How to export goods to the EU
If you want to export goods to the EU, whether from the USA, Canada, Australia or Asia, there are a number of import rules you need to be aware of.
At AFM we’ve been warehousing, picking, packing and distributing products for a wide range of companies for years so we’ve developed expertise in these areas which we’d like to share with you. The rules governing the importing and exporting of goods and the resulting tax and duty charges are complex and you will need to do further research but here are a few starting points:
Unless the items have very low or no commercial value then they will be subject to duty and vat on arrival into the UK. The level of duty will depend on the type of product. Some products attract 0% duty whilst some attract much higher rates. The rate of duty will depend on how UK customs identify the product from its commercial invoice. It is important therefore to have clear descriptions on the documentation with the shipment and ideally to include a harmonised code on the paperwork.
Vat payable will depend on the value of the goods declared on the invoice and will be applied at either 20% or 0% depending on VAT rating of the item being imported. Some companies try to minimise the duty and vat charges by declaring their goods with very low values or as commercial samples. However, if Customs consider the declared value to be wrong or the reason for import to be fictitious, then they will apply the correct fees.
Under current regulations all overseas companies trading in the EU must have a EORI/VAT number. This number is used to account for the VAT paid on the goods on their import. Once an overseas company is registered for VAT, they can reclaim the VAT paid on their imports – but they will have to pay VAT on their sales activity. Once the goods have been cleared into the UK, they are known as being in European Free Circulation. They can be shipped in any EU country without any further VAT or duty being paid. Should an overseas customer export any goods in EU Free Circulation out of the EU, then they are entitled to reclaim the VAT that they paid on those goods on their arrival into Europe.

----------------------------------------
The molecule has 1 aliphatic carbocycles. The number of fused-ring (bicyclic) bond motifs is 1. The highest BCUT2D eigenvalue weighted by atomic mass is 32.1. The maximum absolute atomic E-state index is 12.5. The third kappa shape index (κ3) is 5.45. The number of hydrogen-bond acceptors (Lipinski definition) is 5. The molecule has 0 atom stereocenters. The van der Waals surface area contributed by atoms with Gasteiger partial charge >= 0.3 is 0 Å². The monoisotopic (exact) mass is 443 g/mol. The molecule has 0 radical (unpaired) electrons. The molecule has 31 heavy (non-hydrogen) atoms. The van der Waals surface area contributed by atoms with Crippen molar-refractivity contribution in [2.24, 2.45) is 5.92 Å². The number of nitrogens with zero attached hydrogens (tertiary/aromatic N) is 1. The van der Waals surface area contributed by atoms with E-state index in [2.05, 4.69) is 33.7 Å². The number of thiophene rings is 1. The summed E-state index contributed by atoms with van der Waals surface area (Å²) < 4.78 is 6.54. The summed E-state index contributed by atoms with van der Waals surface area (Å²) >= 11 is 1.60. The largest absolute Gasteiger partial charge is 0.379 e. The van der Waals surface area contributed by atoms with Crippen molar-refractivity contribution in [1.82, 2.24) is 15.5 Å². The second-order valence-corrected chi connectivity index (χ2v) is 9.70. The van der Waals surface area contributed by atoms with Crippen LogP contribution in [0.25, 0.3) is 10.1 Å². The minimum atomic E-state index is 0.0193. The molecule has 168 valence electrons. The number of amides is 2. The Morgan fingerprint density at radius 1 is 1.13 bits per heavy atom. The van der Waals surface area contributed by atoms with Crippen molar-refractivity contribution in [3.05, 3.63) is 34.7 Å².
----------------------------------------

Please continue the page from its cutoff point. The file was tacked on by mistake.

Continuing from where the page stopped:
The Shipping process
It is important to oversee the importation process. Once your goods arrive at the destination and are unloaded they will be inspected by Customs officials. If Customs have any questions they will refer them to the recipient. If they do not respond in an appropriate time Customs may just return the items to sender. Indeed once cleared through Customs, the carrier will require the duty and vat charges to be settled ahead of delivery. There is a very small timeframe in which to do this before storage charges start to be applied to the shipment. Such storage charges are applied daily and in my personal opinion – are exorbitant!
It is important therefore to have clear lines of communication to the recipient of the goods and to make sure that he has all the documentation he needs to assist with clearing the goods ahead of their arrival into Europe.
In summary, importation is nothing to be scared of, it is a daily occurrence round the world and very little ever goes wrong. It is just important to remember that if you spend the time to get the documentation right before you ship then you will have very few problems when the goods get into the the EU.
If you’d like more information about our warehousing, picking, packing and distribution services into or around the UK and EU please do not hesitate to get in touch.
This entry was posted onWednesday, August 20th, 2014 at 4:20 pm and is filed under News. You can follow any responses to this entry through the RSS 2.0 feed. You can leave a response, or trackback from your own site. Both comments and pings are currently closed.